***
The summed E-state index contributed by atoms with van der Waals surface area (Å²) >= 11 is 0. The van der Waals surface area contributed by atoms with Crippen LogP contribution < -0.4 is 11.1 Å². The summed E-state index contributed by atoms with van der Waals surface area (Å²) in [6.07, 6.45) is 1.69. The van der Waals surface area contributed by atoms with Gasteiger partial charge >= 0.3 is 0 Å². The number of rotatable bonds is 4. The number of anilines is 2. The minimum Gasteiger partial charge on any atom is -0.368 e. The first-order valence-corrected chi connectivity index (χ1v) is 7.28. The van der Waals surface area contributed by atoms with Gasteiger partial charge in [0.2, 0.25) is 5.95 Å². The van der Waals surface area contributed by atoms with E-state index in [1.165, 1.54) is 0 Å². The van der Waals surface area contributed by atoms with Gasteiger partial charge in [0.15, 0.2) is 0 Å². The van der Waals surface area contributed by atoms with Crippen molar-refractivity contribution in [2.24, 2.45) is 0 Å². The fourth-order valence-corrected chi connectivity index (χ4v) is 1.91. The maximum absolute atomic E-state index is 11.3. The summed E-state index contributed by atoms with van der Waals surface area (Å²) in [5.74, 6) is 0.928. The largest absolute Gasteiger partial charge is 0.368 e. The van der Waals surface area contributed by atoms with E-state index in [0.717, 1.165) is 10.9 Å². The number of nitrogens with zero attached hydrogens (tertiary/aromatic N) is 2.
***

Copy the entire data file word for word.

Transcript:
The summed E-state index contributed by atoms with van der Waals surface area (Å²) >= 11 is 0. The van der Waals surface area contributed by atoms with Crippen LogP contribution < -0.4 is 11.1 Å². The summed E-state index contributed by atoms with van der Waals surface area (Å²) in [6.07, 6.45) is 1.69. The van der Waals surface area contributed by atoms with Gasteiger partial charge >= 0.3 is 0 Å². The number of rotatable bonds is 4. The number of anilines is 2. The minimum Gasteiger partial charge on any atom is -0.368 e. The first-order valence-corrected chi connectivity index (χ1v) is 7.28. The van der Waals surface area contributed by atoms with Gasteiger partial charge in [0.2, 0.25) is 5.95 Å². The van der Waals surface area contributed by atoms with E-state index in [1.165, 1.54) is 0 Å². The van der Waals surface area contributed by atoms with Gasteiger partial charge in [0.15, 0.2) is 0 Å². The van der Waals surface area contributed by atoms with Crippen molar-refractivity contribution in [2.24, 2.45) is 0 Å². The fourth-order valence-corrected chi connectivity index (χ4v) is 1.91. The maximum absolute atomic E-state index is 11.3. The summed E-state index contributed by atoms with van der Waals surface area (Å²) in [5.74, 6) is 0.928. The largest absolute Gasteiger partial charge is 0.368 e. The van der Waals surface area contributed by atoms with E-state index in [0.717, 1.165) is 10.9 Å². The number of nitrogens with zero attached hydrogens (tertiary/aromatic N) is 2.